Tolstoy’s idealism was a step in the direction of academic flexibility as he encouraged flexible attendance, studying subjects with which students wanted to engage, eliminating mere repetition of historic facts and the like. He personally wanted to prepare students to be able to enjoy their lot in life, not employ an education to reach higher for more than they could realistically obtain.

Dewey believed students were individuals who should have freedom to explore and to think critically. Though he abhorred the label, “vocational training,” he found that lifelong learning would lead to career changes, to intellectual growth.

Freedom to learn and to fail, either in society or in class

Both men believed practical experience was more important than theoretical knowledge. They recognized not all boats rise to the same level when the tide changes. While they may have acknowledged this truism, they did not identify ways this thinking would translate to higher education or develop in different venues.

For example, with Dewey’s establishment of the Laboratory School at the University of Chicago, it recruited upper income children from the suburbs. As with Montessori or parochial schools in general, an educator can have more success with a socioeconomic homogeneous group of students than a heterogeneous one.

As a result, these models disregard the plethora of learning disabilities, cultural gaps, and dysfunctional social backgrounds of public school students. Teachers and professors are ill equipped to address the individual learning needs of all students. One look no further than the rampant drop out rates or withdrawal from basic skills and first year courses in college. The current higher education practice of extending the number of years to complete a bachelor’s degree does little to address the many who struggle with basic skills that remain lost.

Unfortunately, educational leaders have over-subscribed to the presumed need for flexibility and individualization of the student’s education. There are now cohorts or groups studying together. While the comradeship and working in teams are applauded, weak members are carried along so the group succeeds as a team. Others who were ill prepared for college are slotted into remedial courses for no credit and barred from taking real college courses. Directed to semesters of remediation, students dropping out in the US have little to show for their efforts but unpaid student loans.

The individual professor does have some tools, however, to use to reach many of these students in need.

Students with academic challenges

Here faculty can inject contextual learning from either the student’s career path or the “real world.” While the “English for Special Purposes” concept is not new, apparently the making of “remedial” and relevant studies survivable to students is.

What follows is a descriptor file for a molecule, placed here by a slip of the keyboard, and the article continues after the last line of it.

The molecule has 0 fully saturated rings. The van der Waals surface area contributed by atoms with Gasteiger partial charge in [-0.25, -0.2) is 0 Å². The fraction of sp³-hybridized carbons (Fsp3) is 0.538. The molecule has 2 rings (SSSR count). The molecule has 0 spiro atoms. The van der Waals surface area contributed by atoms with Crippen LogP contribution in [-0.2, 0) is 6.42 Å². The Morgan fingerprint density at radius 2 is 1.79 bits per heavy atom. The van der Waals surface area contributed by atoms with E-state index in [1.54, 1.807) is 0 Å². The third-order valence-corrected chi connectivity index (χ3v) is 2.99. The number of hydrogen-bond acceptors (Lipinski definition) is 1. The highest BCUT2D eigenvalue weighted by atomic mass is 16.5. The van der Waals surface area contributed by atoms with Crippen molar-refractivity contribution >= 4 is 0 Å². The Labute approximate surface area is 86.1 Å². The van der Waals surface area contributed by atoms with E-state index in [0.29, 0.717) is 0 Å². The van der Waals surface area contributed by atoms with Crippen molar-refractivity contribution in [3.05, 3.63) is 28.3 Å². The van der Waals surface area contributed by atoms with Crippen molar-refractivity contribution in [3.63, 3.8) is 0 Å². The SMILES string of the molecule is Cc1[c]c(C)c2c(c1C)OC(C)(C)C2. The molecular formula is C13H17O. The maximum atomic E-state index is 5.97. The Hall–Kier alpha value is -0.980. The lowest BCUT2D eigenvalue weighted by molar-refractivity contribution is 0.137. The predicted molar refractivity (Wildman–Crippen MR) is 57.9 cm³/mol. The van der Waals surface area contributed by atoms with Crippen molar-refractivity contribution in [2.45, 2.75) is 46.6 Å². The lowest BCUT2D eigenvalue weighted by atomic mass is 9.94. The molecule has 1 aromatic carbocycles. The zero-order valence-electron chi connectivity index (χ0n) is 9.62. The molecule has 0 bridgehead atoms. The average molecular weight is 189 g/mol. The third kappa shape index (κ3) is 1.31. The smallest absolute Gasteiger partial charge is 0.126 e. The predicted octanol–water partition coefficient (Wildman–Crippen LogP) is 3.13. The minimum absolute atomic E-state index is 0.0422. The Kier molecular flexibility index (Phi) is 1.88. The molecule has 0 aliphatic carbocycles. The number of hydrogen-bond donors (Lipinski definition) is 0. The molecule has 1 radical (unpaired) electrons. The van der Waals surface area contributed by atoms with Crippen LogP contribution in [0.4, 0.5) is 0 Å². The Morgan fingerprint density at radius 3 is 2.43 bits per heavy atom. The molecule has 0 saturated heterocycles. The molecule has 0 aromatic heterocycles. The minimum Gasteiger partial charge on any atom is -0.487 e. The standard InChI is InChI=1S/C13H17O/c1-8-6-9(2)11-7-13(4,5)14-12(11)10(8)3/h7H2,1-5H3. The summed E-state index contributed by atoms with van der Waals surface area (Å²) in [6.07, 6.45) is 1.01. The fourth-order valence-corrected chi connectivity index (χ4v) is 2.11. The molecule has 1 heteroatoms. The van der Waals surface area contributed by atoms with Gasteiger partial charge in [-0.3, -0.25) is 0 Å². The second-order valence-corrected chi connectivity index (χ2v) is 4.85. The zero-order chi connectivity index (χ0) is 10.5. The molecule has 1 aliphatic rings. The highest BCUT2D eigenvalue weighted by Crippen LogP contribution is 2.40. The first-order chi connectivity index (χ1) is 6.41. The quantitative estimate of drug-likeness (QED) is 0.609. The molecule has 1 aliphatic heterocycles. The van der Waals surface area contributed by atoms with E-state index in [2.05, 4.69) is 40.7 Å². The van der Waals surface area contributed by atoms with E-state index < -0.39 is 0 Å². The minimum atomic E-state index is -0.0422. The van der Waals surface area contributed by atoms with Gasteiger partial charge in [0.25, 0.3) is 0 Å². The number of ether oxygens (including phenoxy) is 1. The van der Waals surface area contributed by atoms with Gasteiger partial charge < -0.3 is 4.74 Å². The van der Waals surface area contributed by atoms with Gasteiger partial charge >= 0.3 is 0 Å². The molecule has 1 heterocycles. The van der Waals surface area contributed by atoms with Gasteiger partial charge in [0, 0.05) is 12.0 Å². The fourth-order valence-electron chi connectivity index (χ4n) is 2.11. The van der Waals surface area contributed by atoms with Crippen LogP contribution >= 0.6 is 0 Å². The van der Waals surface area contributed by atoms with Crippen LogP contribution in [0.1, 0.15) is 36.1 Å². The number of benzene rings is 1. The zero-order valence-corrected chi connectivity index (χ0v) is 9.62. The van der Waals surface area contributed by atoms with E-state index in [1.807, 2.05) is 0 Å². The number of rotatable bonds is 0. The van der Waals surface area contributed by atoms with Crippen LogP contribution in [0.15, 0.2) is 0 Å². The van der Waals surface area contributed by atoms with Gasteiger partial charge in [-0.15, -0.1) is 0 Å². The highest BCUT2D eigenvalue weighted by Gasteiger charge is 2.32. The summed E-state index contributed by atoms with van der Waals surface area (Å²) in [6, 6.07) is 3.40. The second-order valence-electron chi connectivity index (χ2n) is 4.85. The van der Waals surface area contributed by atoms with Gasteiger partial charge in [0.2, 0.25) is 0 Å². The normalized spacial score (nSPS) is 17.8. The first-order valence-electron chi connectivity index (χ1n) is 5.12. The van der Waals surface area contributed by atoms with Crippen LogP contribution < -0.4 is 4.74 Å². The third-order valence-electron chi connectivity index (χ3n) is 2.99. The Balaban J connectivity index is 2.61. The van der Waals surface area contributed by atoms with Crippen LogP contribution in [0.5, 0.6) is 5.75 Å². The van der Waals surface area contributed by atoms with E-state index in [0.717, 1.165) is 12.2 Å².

Exercises practicing mathematics, any kind of formula in the arts or sciences can be reflected in the vocabulary, the necessary calculations expected in their anticipated world of work. Professional contexts students can relate to will keep them in their seats far longer than abstract web-based exercises and readings from politically correct authors about their individual “journey.”

With the scientific, technological, engineering, and mechanics emphasis at our major universities, contextual learning is all the more critical. Academic content in courses around these “hands-on” courses can be every bit as rigorous as the traditional STEM-based courses currently offered. That is the beauty of contextual learning.

It requires fostering a social learning environment but one that works with real problems or challenges within a real world situation. Setting up such learning environments requires much effort to insure required content-based course learning objectives are realized using this approach.

Students can augment curricular materials with those they have created themselves. An individual professor's research topics can be embedded into the classroom experience (Nygaard and Andersen, 2004) so students can see formerly abstract concepts adhere to actual problems she may be working on within her discipline. 

Critical thinking and abstract concepts become concretized and real time results from solving a problem contextually are readily apparent. Now abstract notions of what is critical thinking are effaced and replaced with the student’s practical understanding or mastery of a particular skill or content area in her or his own work or research environment.